Another big benefit of affiliate marketing is only taking on a product that is a good fit for the audience. Too often influencers will take on sponsorships for a paycheck with a brand that just doesn’t make sense and it sounds forced.  But with affiliate marketing, the content creator comes up with their own copy and way of promoting the product. The editorial freedom will allow the copy to flow more naturally. 

Opportunity & Access.

The opportunity for sponsorship is on a basis of a few factors, companies must have

  • An assigned budget
  • Interest in the influencer
  • Discover and outreach to the potential partner
  • Assurance that the message is on brand

On the other hand, affiliate marketing allows content creators to choose the brands they want to promote. As long as an affiliate program is available to join, they can quickly sign up and start crafting a message to their audience.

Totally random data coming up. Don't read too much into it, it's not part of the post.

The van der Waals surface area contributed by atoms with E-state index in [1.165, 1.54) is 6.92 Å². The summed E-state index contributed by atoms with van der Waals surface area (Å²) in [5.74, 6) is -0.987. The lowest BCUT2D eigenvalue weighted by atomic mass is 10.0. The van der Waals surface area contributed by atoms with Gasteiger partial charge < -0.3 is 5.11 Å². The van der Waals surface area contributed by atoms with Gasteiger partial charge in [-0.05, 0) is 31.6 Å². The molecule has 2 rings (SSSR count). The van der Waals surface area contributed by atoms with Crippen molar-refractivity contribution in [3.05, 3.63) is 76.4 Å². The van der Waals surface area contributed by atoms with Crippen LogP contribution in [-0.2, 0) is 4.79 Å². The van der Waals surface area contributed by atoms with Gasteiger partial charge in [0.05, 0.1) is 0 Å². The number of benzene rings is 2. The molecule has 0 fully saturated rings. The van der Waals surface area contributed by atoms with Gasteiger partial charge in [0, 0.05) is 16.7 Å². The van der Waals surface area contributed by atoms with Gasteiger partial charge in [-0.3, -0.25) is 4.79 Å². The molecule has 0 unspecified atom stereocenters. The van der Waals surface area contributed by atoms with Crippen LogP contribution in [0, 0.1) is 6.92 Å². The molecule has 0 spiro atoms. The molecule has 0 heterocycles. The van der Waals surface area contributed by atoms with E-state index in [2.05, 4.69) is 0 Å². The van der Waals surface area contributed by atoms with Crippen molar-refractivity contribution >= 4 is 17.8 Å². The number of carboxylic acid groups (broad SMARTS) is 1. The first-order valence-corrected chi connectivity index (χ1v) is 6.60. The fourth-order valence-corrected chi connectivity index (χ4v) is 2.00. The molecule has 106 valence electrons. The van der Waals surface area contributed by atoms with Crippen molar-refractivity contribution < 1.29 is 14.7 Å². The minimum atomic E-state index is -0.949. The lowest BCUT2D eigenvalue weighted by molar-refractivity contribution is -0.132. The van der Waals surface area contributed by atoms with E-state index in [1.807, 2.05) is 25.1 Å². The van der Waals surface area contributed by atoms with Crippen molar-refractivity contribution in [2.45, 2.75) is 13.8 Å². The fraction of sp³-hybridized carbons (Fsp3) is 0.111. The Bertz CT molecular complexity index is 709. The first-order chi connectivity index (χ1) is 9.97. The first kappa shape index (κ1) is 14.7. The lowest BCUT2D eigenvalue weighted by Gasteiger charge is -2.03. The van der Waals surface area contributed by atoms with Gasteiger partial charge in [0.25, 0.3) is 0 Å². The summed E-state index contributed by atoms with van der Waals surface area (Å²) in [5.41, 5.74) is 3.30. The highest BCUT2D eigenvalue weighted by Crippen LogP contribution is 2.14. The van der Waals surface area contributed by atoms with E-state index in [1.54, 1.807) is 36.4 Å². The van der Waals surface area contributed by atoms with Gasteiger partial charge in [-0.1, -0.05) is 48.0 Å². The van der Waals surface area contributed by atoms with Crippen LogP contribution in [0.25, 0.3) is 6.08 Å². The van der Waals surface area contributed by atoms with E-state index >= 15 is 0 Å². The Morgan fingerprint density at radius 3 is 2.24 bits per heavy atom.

One of the best alluring features of affiliate is the opportunity to be creative with the promotion. With sponsorships, there is an expected tone and message that needs to be conveyed. Since there is a payment for services involved, the brand has the right to request a make-good if the message was not on brand.

However, with affiliate marketing, the influencer has creative freedom to do whatever they like to yield results. The brand may or not be happy with the methods, but they will rarely complain about results.

Revenue & Commission.

Revenue is the motivator that drives business. Affiliate allows creators the opportunity to have an uncapped earning potential. 

Sponsorships are great; it’s good to know your worth. But if a creator has an engaged audience, they are leaving money on the table. Having a hard stance of only taking on guaranteed placement is a good recipe for confining potential. Instead, consider a hybrid placement deal.

Hybrid deals.

This is a mix of both upfront sponsorship fees and affiliate commissions. For those influencers with an open mind, hybrid deals allow the opportunity to earn a smaller rate of guaranteed sponsorship money AND commissions for all the sales they drive.